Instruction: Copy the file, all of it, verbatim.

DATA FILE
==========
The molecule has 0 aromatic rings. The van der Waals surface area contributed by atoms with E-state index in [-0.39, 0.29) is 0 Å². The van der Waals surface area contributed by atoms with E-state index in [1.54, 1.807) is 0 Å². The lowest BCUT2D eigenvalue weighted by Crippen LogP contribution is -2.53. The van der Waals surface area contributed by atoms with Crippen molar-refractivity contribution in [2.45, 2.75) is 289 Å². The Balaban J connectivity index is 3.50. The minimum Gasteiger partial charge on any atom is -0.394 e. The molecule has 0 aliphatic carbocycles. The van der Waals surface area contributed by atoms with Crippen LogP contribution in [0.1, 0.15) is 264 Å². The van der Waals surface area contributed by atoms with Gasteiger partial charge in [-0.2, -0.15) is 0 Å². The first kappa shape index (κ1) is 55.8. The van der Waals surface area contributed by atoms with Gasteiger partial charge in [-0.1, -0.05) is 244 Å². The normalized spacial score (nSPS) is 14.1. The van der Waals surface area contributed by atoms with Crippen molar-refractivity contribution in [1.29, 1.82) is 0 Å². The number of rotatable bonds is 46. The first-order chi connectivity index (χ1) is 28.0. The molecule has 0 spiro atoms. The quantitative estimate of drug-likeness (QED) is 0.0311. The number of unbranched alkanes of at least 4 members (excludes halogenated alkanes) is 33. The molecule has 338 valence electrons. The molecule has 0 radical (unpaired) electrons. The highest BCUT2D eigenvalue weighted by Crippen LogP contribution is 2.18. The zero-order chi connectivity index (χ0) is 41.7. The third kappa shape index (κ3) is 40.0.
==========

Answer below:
The molecule has 0 aromatic rings. The van der Waals surface area contributed by atoms with E-state index in [-0.39, 0.29) is 0 Å². The van der Waals surface area contributed by atoms with E-state index in [1.54, 1.807) is 0 Å². The lowest BCUT2D eigenvalue weighted by Crippen LogP contribution is -2.53. The van der Waals surface area contributed by atoms with Crippen molar-refractivity contribution in [2.45, 2.75) is 289 Å². The Balaban J connectivity index is 3.50. The minimum Gasteiger partial charge on any atom is -0.394 e. The molecule has 0 aliphatic carbocycles. The van der Waals surface area contributed by atoms with Crippen LogP contribution in [0.1, 0.15) is 264 Å². The van der Waals surface area contributed by atoms with Gasteiger partial charge in [-0.2, -0.15) is 0 Å². The first kappa shape index (κ1) is 55.8. The van der Waals surface area contributed by atoms with Gasteiger partial charge in [-0.1, -0.05) is 244 Å². The normalized spacial score (nSPS) is 14.1. The van der Waals surface area contributed by atoms with Crippen molar-refractivity contribution in [1.29, 1.82) is 0 Å². The number of rotatable bonds is 46. The first-order chi connectivity index (χ1) is 28.0. The molecule has 0 spiro atoms. The quantitative estimate of drug-likeness (QED) is 0.0311. The number of unbranched alkanes of at least 4 members (excludes halogenated alkanes) is 33. The molecule has 338 valence electrons. The molecule has 0 radical (unpaired) electrons. The highest BCUT2D eigenvalue weighted by Crippen LogP contribution is 2.18. The zero-order chi connectivity index (χ0) is 41.7. The third kappa shape index (κ3) is 40.0.